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Supporters of US aid to Cambodia amid efforts to defuse global food crisis


PHNOM PENH, Cambodia – The United States will provide agricultural development assistance of USD 25 million over 5 years for projects in Cambodia to help reduce food insecurityissue more urgent about Russia’s war in Ukraine, Secretary of State Antony J. Blinken said on Thursday.

This new aid is part of a 12-year-old U.S. food security project in Cambodia and will fund an initiative called Harvest Three, in which the U.S. Agency for International Development will do Working with Cambodian farmers and others in the food industry to bring products to more markets. The focus will include grains and fish, Mr. Blinken said.

“The needs are urgent,” he added. “Too many Cambodians are still living in food insecurity. Too many Cambodian children are malnourished. “

There have been grain shortages in many parts of the world because the Russian navy has blocked ports in Ukraine, an important export country. On Monday, a ship full of corn sailing from Odesathe first cargo ship to do so in more than five months of the war. However, experts say nothing will be done in a global food crisis that the Secretary-General of the United Nations, António Guterres, warned it could last for years.

Mr. Blinken has made global food insecurity a hallmark since Russian President Putin began his full-blown invasion of Ukraine. The minister has called on other countries during meetings at the United Nations and elsewhere to help alleviate grain shortages, and he has urged Russia to end its blockade of Ukrainian ports.

“Food insecurity around the world is increasing due to Russia’s war on Ukraine,” said Blinken, “which has prevented millions of tons of Ukrainian crops from being shipped to the global market,” Blinken said. “.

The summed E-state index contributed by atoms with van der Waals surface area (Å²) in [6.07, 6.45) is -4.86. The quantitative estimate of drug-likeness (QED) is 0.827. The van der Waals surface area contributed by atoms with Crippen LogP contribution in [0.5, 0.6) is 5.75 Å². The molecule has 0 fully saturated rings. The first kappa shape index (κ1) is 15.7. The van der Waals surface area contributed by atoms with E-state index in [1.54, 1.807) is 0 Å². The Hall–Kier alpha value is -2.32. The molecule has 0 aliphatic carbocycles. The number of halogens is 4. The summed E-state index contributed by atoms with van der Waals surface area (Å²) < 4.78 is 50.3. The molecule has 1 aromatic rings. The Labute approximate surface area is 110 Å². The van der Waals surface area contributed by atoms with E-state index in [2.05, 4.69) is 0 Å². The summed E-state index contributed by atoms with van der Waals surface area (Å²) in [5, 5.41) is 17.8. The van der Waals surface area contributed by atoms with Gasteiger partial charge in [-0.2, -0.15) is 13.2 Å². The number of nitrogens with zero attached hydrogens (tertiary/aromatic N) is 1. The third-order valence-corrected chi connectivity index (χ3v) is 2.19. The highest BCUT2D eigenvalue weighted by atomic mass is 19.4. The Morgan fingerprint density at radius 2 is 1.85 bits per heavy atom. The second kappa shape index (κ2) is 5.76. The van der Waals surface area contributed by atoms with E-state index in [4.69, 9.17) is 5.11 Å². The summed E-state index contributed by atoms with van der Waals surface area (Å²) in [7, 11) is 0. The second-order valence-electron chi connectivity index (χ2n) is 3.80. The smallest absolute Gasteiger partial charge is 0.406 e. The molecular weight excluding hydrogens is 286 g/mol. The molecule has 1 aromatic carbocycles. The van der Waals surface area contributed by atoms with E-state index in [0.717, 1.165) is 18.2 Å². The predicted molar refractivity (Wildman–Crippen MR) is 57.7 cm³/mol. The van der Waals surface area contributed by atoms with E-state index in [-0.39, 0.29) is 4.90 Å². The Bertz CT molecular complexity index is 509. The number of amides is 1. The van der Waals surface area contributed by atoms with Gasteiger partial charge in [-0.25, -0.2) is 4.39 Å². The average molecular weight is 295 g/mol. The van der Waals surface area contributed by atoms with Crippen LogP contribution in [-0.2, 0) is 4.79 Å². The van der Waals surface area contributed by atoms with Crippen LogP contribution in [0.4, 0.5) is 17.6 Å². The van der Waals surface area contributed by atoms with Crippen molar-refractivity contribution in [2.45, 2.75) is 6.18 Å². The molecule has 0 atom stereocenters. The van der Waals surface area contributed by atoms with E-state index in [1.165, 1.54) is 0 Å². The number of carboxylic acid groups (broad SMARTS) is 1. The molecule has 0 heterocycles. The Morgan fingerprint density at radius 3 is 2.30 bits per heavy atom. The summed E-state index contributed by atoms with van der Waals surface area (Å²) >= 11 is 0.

The scale of the crisis – fueled by war, the economic devastation of the coronavirus pandemic and extreme weather often made worse by climate change – is enormous. According to the UN World Food ProgramUp to 50 million people in 45 countries are on the verge of starvation.

The United Nations and Turkey recently negotiated an agreement in which Russia would allow food shipments to bypass a Russian naval blockade of Ukrainian ports on the Black Sea.

Officials from the United States and other countries are closely monitoring the shipments to see if Russia continues to honor the accord. At any time, the Russian Navy can close the cargo routes.

Speaking by phone on Thursday with Mevlut Cavusoglu, Turkish Foreign Minister Blinken praised the months of Turkish diplomacy that led to the corn shipment. He stressed the importance of working together to ensure that other ships can leave the port and the importance of keeping Russia to fulfill its commitments.

Cambodia, home to about 17 million people, is largely rural, with about 60% of the population living outside of urban centres. According to the US State Department, the agricultural sector accounts for more than 20% of the country’s gross domestic product and directly employs more than three million Cambodians.

The aid Mr Blinken announced on Thursday in Phnom Penh, the Cambodian capital, will benefit the country’s farmers. He says it aims to give them more access to greenhouses and help them distribute their goods to more markets at home and abroad, as well as help women and young people get more from invest in this field.

“We have the know-how to improve farming practices in all climates, all income levels, so that countries have the capacity to produce their own food,” said Mr. Blinken.

“With this new phase, we are essentially scaling up,” he added. “Harvest Three will be shown nationwide.”

Mr Blinken also met Josep Borrell Fontelles, the European Union’s top foreign policy official, on Thursday and discussed food and energy insecurity. Energy prices soar in the United States and Europe after the start of the war in Ukraine, but gasoline prices in the US have fallen in recent weeks.

Ahead of those talks, Borrell told reporters that the United States and Europe must make it clear to the world that Russia’s war and blockade are not sanctions against Russia, is the cause of global food and energy problems. The two officials met on the sidelines of a summit of the Association of Southeast Asian Nations hosted by Cambodia this week.



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